The suit claims that “when synthetic gypsum is used to manufacture drywall” (a byproduct created after coal is pulverized and fed into power generation plants) “the end product contains excessive amounts of sulfur-based pollutants”.  I found this to be true in the MSDS (Material Safety Data Sheet) for another manufacturer of “green drywall” Temple-Inland.  The Stability and Reactivity section of the MSDS indicates the product is stable under normal conditions, but should avoid “sources of ignition,  elevated temeratures, humidity”. Incompatible Materials are “strong oxidizing agents” and Hazardous Decomposoition Products include “silicon oxides, sulfur oxides,calcium oxides”. http://www.templeinland.com/PDF/msds/GreenGlass_MSDS.pdf

The suit pleads that “When the exterior of Florida homes containing synthetic gypsum drywall become heated due to normal Florida temperatures, the air temperature inside the wall cavity between the outer shell of the home and the inner drywall become significantly elevated. These  elevated temperatures combined with Florida’s humidity cause sulfur dioxide gas to be released. . .(causing) significant oxidation of vaious metals that lie in close proximity to the drywall.”   http://www.ecohomemagazine.com/news/2009/april/florida-lawsuit-claims-gp-84-sold-dangerous-drywall.aspx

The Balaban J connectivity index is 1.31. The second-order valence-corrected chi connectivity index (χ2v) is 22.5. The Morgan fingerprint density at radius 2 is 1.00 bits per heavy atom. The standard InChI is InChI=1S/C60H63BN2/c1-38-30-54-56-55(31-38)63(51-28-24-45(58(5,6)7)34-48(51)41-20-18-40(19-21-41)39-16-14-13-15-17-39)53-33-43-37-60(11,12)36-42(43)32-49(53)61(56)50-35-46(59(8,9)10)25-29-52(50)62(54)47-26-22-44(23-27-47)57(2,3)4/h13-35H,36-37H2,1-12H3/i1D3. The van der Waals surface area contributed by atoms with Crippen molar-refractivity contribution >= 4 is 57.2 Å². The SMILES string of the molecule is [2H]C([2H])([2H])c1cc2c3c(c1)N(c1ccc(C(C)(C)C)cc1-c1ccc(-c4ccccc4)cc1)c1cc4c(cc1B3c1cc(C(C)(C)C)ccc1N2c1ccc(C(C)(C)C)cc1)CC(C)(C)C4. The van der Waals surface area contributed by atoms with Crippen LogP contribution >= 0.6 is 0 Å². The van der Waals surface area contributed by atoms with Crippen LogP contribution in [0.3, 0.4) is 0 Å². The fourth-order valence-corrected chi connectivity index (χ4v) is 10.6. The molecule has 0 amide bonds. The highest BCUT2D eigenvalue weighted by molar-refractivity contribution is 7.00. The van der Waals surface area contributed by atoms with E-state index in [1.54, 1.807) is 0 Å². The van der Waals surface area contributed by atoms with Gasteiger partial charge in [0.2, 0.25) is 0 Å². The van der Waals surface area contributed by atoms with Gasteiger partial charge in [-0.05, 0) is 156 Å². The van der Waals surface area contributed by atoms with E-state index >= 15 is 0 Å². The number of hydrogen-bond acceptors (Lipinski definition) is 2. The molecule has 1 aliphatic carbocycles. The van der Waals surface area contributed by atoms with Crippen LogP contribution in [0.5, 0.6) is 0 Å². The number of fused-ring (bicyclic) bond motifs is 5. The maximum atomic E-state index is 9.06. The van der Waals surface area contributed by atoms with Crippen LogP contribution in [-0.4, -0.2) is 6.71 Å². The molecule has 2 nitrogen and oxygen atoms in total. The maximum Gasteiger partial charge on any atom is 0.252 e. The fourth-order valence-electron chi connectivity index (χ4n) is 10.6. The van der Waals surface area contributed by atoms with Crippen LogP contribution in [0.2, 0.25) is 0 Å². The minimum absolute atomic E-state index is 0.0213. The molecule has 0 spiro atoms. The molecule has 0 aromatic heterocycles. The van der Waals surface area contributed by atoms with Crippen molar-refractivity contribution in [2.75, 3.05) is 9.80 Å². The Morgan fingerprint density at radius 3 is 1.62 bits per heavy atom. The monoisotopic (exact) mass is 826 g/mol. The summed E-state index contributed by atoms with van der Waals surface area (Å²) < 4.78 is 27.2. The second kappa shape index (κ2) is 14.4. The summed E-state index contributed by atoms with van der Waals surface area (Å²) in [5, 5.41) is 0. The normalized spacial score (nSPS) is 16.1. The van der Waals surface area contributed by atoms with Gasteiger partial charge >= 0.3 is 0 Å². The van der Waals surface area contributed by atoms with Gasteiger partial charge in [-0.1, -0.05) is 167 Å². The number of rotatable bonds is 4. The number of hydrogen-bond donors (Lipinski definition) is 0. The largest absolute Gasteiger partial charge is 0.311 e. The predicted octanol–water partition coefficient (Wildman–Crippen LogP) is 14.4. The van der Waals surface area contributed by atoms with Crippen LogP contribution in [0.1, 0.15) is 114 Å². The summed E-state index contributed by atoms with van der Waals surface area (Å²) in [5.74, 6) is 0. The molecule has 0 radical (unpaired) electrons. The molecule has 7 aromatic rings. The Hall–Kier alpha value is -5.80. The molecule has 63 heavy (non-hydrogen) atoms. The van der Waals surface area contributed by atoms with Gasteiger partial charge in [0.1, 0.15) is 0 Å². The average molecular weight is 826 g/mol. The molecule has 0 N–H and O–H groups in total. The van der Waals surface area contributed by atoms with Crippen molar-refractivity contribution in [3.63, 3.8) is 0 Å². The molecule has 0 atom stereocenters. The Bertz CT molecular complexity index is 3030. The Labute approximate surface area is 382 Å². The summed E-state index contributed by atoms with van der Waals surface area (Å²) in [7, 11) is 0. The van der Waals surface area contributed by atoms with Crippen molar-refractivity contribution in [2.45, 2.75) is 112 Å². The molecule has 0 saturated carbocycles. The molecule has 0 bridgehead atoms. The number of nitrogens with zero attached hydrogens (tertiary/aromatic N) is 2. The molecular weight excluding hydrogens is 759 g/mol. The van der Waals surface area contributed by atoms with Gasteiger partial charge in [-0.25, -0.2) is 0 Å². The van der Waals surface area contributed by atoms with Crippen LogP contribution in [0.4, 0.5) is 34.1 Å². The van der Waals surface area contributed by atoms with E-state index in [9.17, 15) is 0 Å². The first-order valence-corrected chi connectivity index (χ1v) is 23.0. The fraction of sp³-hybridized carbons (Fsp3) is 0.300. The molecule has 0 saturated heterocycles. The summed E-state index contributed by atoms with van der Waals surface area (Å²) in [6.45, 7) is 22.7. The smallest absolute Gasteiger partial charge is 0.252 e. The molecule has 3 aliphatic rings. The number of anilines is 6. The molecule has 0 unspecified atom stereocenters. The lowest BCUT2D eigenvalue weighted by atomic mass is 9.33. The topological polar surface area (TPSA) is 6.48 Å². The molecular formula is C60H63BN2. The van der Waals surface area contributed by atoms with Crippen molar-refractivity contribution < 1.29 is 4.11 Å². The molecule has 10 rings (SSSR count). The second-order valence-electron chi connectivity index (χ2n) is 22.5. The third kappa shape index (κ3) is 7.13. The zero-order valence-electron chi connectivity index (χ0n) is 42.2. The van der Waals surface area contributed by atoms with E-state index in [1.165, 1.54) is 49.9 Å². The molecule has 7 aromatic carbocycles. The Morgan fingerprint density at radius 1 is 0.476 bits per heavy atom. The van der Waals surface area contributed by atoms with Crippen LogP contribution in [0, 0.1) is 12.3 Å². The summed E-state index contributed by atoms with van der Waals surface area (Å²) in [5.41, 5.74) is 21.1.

My guess is that this corrosion condition is most likely occurring in wood frame construction of the central portions of Florida versus the CMU typical construction in South Florida. 

What my purpose in researching this is as more building use “green products”,  this building condition would be  more prevalent in the Lower Texas, Louisiana, Coastal regions where wood frame construction is more common and could spur similar corrosion problems for homeowners and builders.  I will post updates as I learn more about this potential building hazard.

UPDATE: GP Arch. Rep. said that the Quana, Texas Plant manufacturer’s their DensArmor Plus for the Texas Region out of quarried gypsum there in Quana and not synthetic. Stamped with a Code TX 1 or 2.

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June 2018
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Susan H. Welker, AIA, LEED AP, RID